Tag Archives: lemon

Ending the Summer with Orzo with Roasted Vegetables!

It’s hard to believe that the summer is drawing to a close, although I have to say, the cool weather is a welcome change. I keep seeing leaves falling from our many trees, and it’s getting me excited for fall. However, I know, there still are a few weeks left. As your squeezing in those final summer get togethers and Labor Day picnics, take a look at this recipe! Orzo with roasted vegetables is a delicious alternative to potato salad or cole slaw, or whatever you normal take. It’s pretty easy, travels great, and is absolutely delicious.

Peel and chop 1 small eggplant into 1 inch pieces. Chop 1 red bell pepper, 1 yellow bell pepper, and 1 red onion into 1 inch pieces as well. Throw them all on a sheet pan. Add 2 garlic cloves, minced, 1/3 cup olive oil, 1 ½ teaspoons salt, and ½ teaspoon pepper. Toss to coat all of the vegetables in the oil, then spread out on the pan. Cook at 425 for 40 minutes until browned. Turn them once with a spatula about half way through so they don’t stick and get evenly browned.Ready for RoastingGetting ThereDone!

Meanwhile, cook ½ lb. orzo according to the package directions. If you’re not familiar with orzo, it’s a pasta, similar in shape to rice. You can find it in your pasta aisle. Once it’s cooked, drain and add it to a large bowl. Add the roasted vegetables when they are done, and any delicious liquid that may have accumulated in the pan. Make the dressing by combining 1/3 cup lemon juice (about 2 lemons), 1/3 cup olive oil, and ½ teaspoon pepper. Whisk to combine, then add to the other hot ingredients. Stir, and let them all combine while they cool to room temperature.OrzoRoasted VeggiesJuicing LemonsLemon JuiceOlive OilPepperAlmost Ready

If you’re going to use the salad in a day or so, you can cover and store this salad in the refrigerator before adding the rest. The day you’re going to serve, take the salad out of the refrigerator several hours early to allow to come to room temperature. Add 4 minced scallions (both white and green parts), ¼ cup toasted pine nuts, ¾ lbs. crumbled feta, and 15 basil leaves, thinly sliced.ScallionsBasilPine NutsFetaCombined

Toss everything to combine, and there you go. The recipe is from the Barefoot Contessa, Ina Garten, and really is a delicious one. Give it a try at your next get together. I guarantee you’ll get rave reviews, and lots of requests for the recipe!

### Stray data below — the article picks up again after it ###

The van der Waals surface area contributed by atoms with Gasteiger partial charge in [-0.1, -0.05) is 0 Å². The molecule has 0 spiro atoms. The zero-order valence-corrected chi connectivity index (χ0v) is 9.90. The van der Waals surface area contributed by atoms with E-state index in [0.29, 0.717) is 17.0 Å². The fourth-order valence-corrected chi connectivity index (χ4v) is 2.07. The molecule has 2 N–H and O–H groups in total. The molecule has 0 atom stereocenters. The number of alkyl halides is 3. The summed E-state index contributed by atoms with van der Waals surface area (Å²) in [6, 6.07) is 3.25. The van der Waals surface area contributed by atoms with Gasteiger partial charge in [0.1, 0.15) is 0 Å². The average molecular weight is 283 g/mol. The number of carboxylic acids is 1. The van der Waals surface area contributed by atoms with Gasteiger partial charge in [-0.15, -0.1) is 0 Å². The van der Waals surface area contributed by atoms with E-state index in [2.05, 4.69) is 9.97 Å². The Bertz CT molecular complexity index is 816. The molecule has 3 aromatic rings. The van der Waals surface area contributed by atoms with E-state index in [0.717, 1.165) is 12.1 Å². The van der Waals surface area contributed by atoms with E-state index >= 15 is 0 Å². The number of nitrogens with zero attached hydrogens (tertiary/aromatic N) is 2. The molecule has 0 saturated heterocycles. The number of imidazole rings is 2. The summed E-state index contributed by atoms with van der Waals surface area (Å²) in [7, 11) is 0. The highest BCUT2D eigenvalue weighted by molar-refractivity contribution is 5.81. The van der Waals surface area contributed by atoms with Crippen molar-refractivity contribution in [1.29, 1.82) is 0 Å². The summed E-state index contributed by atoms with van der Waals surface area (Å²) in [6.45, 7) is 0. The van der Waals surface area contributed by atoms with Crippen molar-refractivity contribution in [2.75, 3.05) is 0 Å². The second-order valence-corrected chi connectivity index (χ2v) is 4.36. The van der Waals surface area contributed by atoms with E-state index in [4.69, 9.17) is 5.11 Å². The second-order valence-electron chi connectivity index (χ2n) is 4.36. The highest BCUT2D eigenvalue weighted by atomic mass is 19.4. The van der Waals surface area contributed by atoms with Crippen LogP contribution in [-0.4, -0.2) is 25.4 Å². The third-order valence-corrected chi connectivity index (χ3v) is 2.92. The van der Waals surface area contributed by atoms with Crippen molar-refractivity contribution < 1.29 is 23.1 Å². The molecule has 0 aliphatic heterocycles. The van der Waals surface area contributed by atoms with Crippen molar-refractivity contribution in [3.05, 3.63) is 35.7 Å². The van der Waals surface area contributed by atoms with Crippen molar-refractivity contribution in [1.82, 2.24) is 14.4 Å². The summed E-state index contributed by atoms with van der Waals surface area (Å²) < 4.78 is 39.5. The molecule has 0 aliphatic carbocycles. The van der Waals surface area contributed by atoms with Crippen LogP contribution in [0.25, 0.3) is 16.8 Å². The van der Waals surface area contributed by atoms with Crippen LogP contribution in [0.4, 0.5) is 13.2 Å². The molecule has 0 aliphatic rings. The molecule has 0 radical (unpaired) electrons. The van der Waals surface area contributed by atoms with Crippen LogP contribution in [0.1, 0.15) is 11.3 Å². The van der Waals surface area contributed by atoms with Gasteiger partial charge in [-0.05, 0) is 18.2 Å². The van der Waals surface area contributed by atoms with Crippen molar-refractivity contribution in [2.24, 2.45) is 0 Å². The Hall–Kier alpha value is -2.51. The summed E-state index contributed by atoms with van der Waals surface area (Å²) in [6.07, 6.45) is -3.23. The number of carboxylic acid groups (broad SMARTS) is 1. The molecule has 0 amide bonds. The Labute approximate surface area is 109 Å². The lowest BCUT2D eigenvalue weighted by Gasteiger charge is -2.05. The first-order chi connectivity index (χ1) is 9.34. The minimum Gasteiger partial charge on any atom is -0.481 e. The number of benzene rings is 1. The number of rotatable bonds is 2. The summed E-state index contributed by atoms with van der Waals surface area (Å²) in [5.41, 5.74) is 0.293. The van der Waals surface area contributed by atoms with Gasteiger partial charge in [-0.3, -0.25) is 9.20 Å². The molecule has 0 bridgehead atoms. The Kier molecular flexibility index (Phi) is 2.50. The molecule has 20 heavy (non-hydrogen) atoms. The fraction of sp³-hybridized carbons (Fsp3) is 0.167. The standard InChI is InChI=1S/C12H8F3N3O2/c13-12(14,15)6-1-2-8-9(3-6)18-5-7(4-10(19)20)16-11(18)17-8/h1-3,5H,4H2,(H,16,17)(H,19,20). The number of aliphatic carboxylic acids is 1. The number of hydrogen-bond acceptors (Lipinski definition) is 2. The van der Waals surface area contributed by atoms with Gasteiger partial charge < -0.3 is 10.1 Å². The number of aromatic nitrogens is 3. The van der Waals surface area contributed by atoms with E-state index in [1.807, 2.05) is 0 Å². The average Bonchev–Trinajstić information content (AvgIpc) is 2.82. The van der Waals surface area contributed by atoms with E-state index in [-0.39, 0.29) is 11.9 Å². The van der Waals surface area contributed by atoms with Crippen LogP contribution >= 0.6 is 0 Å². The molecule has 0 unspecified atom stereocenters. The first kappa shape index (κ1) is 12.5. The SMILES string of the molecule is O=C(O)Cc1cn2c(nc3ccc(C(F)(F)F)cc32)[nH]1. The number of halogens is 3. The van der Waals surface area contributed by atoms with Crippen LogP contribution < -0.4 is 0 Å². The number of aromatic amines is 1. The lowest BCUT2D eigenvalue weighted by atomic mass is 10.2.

Lemon Ricotta Pancakes with Blueberry Syrup…Oh My!

IngredientsAh, pancakes!  They are delicious, and I know some people love them every possible way.  I do like a good old pancake, but for me, the beauty is using them as a vessel to hold amazing flavors.  You know, gingerbread pancakes around Christmastime.  Or, whenever I get to cook breakfast for my niece or nephews, chocolate chip pancakes…with whipped cream and maple syrup, of course.  But, recently, I’ve been experimenting with some more “adult” flavors.  Sophisticated one might say! 🙂 And, although the name may seem complicated, they are easy and delicious…lemon ricotta pancakes topped with blueberry syrup.

BlueberriesWhen I was growing up, when it came to good food, we were spoiled.  Whenever my mom made pancakes, and it usually only happened during the rare “breakfast for dinner” nights, she made them from scratch.  I know there are those boxed dry mixes that people often use, but they are so much better made from scratch, and really, so easy!  It’s just a matter of throwing the ingredients together and stirring to combine, very similar to that box mix!  So, when I wanted to try to incorporate lemon and ricotta cheese into the batter, I had a good starting point.

Eggs and SugarWhisk 4 eggs in a large bowl with 1/4 cup sugar until well combined.  Add 6 tablespoons melted butter.  You’ll want to allow it to cool a bit so you don’t cook the eggs, or, do as I do and just pour it in slowly and whisk the whole time.  Then add 1 1/2 cup milk.  I sometimes use 3/4 cup milk and 3/4 cup 1/2 and 1/2, if it’s all I have, but feel free to be a little flexible here.  Next add 2 cups flour, 2 tablespoons baking powder, and 1/2 teaspoon salt.  Finally, mix in the zest of 1 lemon and 15 oz ricotta cheese.  I used the whole milk variety, but if you’re concerned about the fat, feel free to use the part skim or skim.

BatterYou want to use the whisk to incorporate everything.  The batter will be pretty thick, which is actually nice for making the pancakes.  Heat a skillet or frying pan to medium heat and give it time to make sure it’s hot.  I add the batter using a 1/4 cup measure.  Since the batter is so thick, you may need to spread it out a bit.  Let them go just a minute or two, until the bottom is golden.  Because of the cheese, these usually don’t get the nice bubbles that plain pancakes get, so just use your spatula to check.  Turn them over and cook for another Pancakesminute or two until nice and golden.

If you’re making for a crowd, I turn the oven on to 200 degrees and keep a cookie sheet in there.  As I make the pancakes, I throw them in the oven so they all stay warm.  They make probably 15 or so nice size pancakes, and they are filling.